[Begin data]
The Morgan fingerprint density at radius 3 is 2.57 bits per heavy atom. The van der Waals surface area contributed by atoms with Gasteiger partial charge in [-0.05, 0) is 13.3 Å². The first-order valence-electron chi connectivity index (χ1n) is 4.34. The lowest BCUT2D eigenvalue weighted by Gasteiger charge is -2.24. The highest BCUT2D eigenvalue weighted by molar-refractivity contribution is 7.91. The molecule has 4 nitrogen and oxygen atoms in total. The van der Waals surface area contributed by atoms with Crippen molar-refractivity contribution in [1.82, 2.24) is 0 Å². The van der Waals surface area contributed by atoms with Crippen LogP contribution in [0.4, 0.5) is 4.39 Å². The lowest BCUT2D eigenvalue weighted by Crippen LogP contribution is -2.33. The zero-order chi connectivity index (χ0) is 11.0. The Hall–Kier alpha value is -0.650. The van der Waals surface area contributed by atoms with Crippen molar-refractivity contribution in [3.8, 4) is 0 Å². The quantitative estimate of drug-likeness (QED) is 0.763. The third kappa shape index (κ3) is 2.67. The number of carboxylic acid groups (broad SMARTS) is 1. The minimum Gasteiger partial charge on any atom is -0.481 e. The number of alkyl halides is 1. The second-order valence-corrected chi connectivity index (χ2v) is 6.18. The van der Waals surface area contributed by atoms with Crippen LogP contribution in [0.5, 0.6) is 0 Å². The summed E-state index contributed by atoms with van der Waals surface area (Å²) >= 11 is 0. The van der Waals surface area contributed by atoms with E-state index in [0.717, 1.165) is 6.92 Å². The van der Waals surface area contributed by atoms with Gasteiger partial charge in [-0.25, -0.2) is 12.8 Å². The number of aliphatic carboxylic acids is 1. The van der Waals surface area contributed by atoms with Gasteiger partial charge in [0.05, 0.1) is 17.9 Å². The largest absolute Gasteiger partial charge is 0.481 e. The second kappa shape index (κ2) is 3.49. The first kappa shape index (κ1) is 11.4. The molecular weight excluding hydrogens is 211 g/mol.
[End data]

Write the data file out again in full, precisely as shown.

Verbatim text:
The Morgan fingerprint density at radius 3 is 2.57 bits per heavy atom. The van der Waals surface area contributed by atoms with Gasteiger partial charge in [-0.05, 0) is 13.3 Å². The first-order valence-electron chi connectivity index (χ1n) is 4.34. The lowest BCUT2D eigenvalue weighted by Gasteiger charge is -2.24. The highest BCUT2D eigenvalue weighted by molar-refractivity contribution is 7.91. The molecule has 4 nitrogen and oxygen atoms in total. The van der Waals surface area contributed by atoms with Crippen molar-refractivity contribution in [1.82, 2.24) is 0 Å². The van der Waals surface area contributed by atoms with Crippen LogP contribution in [0.4, 0.5) is 4.39 Å². The lowest BCUT2D eigenvalue weighted by Crippen LogP contribution is -2.33. The zero-order chi connectivity index (χ0) is 11.0. The Hall–Kier alpha value is -0.650. The van der Waals surface area contributed by atoms with Crippen molar-refractivity contribution in [3.8, 4) is 0 Å². The quantitative estimate of drug-likeness (QED) is 0.763. The third kappa shape index (κ3) is 2.67. The number of carboxylic acid groups (broad SMARTS) is 1. The minimum Gasteiger partial charge on any atom is -0.481 e. The number of alkyl halides is 1. The second-order valence-corrected chi connectivity index (χ2v) is 6.18. The van der Waals surface area contributed by atoms with Crippen LogP contribution in [0.5, 0.6) is 0 Å². The summed E-state index contributed by atoms with van der Waals surface area (Å²) >= 11 is 0. The van der Waals surface area contributed by atoms with E-state index in [0.717, 1.165) is 6.92 Å². The van der Waals surface area contributed by atoms with Gasteiger partial charge in [-0.25, -0.2) is 12.8 Å². The number of aliphatic carboxylic acids is 1. The van der Waals surface area contributed by atoms with Gasteiger partial charge in [0.05, 0.1) is 17.9 Å². The largest absolute Gasteiger partial charge is 0.481 e. The second kappa shape index (κ2) is 3.49. The first kappa shape index (κ1) is 11.4. The molecular weight excluding hydrogens is 211 g/mol.